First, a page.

Divorce is a big step, but if you have come to the difficult decision that it is the right move for you, you have some work ahead of you. Every divorce follows its own unique path, but there are some divorce basics that universally apply and that it is useful to acquaint yourself with. The most important step in the divorce process, however, is working closely with an experienced Saint Paul divorce attorney.
Every divorce includes essential components (as applicable), and these include:
If you and your divorcing spouse can hammer out mutually acceptable terms related to each of these, you can bypass needing the court to intervene on your behalf (related to these issues).
The assets that you and your spouse acquired together as a married couple are generally considered marital property and these assets will be divided between you in a manner deemed equitable (rather than equal) in the course of your divorce. Obtaining a just division of your marital assets can obviously be critical to your financial future, so this issue must be carefully addressed.
If your divorce involves children, their well-being is likely your top concern. Custody is divided into legal and physical custody. Legal custody refers to a parent’s ability to make important decisions on behalf of his or her children, including decisions related to education, religion, health care, and extracurricular activities. Unless there is a compelling reason not to do so, the courts generally find that it’s preferable for both parents to share legal custody.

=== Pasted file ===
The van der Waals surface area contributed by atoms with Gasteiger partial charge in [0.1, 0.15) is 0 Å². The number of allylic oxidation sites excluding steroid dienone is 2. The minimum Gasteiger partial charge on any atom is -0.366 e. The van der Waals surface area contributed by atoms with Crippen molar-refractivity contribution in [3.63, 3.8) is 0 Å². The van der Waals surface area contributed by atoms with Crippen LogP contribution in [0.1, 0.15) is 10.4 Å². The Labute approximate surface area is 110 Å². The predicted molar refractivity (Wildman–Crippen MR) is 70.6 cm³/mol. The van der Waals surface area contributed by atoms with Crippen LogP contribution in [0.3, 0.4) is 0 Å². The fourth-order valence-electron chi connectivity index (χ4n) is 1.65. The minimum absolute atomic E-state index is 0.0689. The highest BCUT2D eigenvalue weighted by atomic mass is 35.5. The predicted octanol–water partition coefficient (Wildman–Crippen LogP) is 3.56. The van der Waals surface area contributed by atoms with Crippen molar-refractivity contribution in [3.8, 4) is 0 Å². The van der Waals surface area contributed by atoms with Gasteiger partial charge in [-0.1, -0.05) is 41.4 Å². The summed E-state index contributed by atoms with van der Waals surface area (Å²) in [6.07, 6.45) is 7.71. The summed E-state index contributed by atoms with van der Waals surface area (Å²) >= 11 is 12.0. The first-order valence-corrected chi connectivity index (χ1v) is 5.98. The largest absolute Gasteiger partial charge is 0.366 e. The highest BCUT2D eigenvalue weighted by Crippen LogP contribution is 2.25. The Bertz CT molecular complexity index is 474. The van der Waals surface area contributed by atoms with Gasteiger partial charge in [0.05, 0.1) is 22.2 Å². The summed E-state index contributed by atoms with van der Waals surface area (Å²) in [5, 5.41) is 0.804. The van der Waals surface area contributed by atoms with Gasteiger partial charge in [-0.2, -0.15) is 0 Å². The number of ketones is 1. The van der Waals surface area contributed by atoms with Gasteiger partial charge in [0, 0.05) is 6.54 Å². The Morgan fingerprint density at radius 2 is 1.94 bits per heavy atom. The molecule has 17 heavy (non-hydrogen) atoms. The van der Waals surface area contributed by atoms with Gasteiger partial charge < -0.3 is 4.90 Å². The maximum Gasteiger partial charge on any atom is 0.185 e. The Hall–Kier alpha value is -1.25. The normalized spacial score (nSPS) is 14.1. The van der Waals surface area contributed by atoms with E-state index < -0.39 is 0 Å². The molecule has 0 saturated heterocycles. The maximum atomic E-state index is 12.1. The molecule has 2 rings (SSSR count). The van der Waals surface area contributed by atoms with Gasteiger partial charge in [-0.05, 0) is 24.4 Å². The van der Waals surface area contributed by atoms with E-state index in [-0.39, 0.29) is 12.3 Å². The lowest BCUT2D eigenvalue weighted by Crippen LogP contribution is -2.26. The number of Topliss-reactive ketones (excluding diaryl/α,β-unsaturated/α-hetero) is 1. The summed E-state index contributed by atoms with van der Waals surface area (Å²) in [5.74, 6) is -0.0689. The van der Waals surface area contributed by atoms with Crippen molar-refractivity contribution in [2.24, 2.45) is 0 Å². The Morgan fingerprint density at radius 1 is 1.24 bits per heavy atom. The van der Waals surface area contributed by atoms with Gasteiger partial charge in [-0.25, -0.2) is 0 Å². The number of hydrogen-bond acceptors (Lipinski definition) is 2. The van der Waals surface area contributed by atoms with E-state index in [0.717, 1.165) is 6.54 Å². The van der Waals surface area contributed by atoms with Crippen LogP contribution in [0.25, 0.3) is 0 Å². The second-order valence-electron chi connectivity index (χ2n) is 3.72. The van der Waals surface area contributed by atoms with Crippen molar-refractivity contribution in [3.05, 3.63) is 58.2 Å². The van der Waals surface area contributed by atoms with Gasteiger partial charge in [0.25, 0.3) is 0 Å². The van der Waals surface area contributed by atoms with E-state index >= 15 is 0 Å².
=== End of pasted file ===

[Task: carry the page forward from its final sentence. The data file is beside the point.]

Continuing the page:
Physical custody, on the other hand, refers to which parent the children live with, and the courts tend to also assign joint physical custody. In the majority of cases, however, one parent will be the primary custodial parent – the parent with whom the children primarily live – and the other parent will have a visitation schedule.
Both parents remain financially responsible for raising their children after divorce. Because the primary custodial parent is already fulfilling this responsibility, the parent with the visitation schedule generally pays child support that is based on state guidelines to the parent with whom the children live primarily.
Alimony (or spousal support) is never a certainty, but it can play an important role when there is a significant financial discrepancy between spouses. If one spouse isn’t financially capable of meeting his or her own financial needs (at the level enjoyed during the marriage), the court may offset the discrepancy with alimony payments. If you are entitled to alimony, it’s an issue that you should not overlook.
Divorce is complicated, and obtaining terms that support you and your children’s best interests is critical. The formidable divorce attorneys at Atticus Family Law in Saint Paul are committed to skillfully advocating on behalf of your rights and for terms that work for you. We’re here to help, so please don’t hesitate to contact us today.
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